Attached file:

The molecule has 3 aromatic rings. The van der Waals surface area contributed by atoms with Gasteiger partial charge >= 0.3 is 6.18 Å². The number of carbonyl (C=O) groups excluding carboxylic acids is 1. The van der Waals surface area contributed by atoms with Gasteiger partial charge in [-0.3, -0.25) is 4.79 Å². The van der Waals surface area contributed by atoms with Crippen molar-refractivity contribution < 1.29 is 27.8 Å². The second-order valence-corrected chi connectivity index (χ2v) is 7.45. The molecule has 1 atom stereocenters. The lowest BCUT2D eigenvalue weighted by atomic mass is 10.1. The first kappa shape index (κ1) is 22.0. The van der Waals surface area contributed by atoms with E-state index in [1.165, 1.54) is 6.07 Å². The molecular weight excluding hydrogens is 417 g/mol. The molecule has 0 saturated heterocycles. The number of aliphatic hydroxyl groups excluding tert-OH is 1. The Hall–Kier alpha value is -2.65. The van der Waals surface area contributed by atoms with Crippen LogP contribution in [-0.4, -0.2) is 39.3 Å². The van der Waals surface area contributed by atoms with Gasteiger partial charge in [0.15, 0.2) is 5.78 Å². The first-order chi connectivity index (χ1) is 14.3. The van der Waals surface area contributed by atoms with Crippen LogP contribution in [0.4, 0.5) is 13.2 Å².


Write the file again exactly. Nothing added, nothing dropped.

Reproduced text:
The molecule has 3 aromatic rings. The van der Waals surface area contributed by atoms with Gasteiger partial charge >= 0.3 is 6.18 Å². The number of carbonyl (C=O) groups excluding carboxylic acids is 1. The van der Waals surface area contributed by atoms with Gasteiger partial charge in [-0.3, -0.25) is 4.79 Å². The van der Waals surface area contributed by atoms with Crippen molar-refractivity contribution < 1.29 is 27.8 Å². The second-order valence-corrected chi connectivity index (χ2v) is 7.45. The molecule has 1 atom stereocenters. The lowest BCUT2D eigenvalue weighted by atomic mass is 10.1. The first kappa shape index (κ1) is 22.0. The van der Waals surface area contributed by atoms with E-state index in [1.165, 1.54) is 6.07 Å². The molecular weight excluding hydrogens is 417 g/mol. The molecule has 0 saturated heterocycles. The number of aliphatic hydroxyl groups excluding tert-OH is 1. The Hall–Kier alpha value is -2.65. The van der Waals surface area contributed by atoms with Crippen LogP contribution in [-0.4, -0.2) is 39.3 Å². The van der Waals surface area contributed by atoms with Gasteiger partial charge in [0.15, 0.2) is 5.78 Å². The first-order chi connectivity index (χ1) is 14.3. The van der Waals surface area contributed by atoms with Crippen LogP contribution in [0.4, 0.5) is 13.2 Å².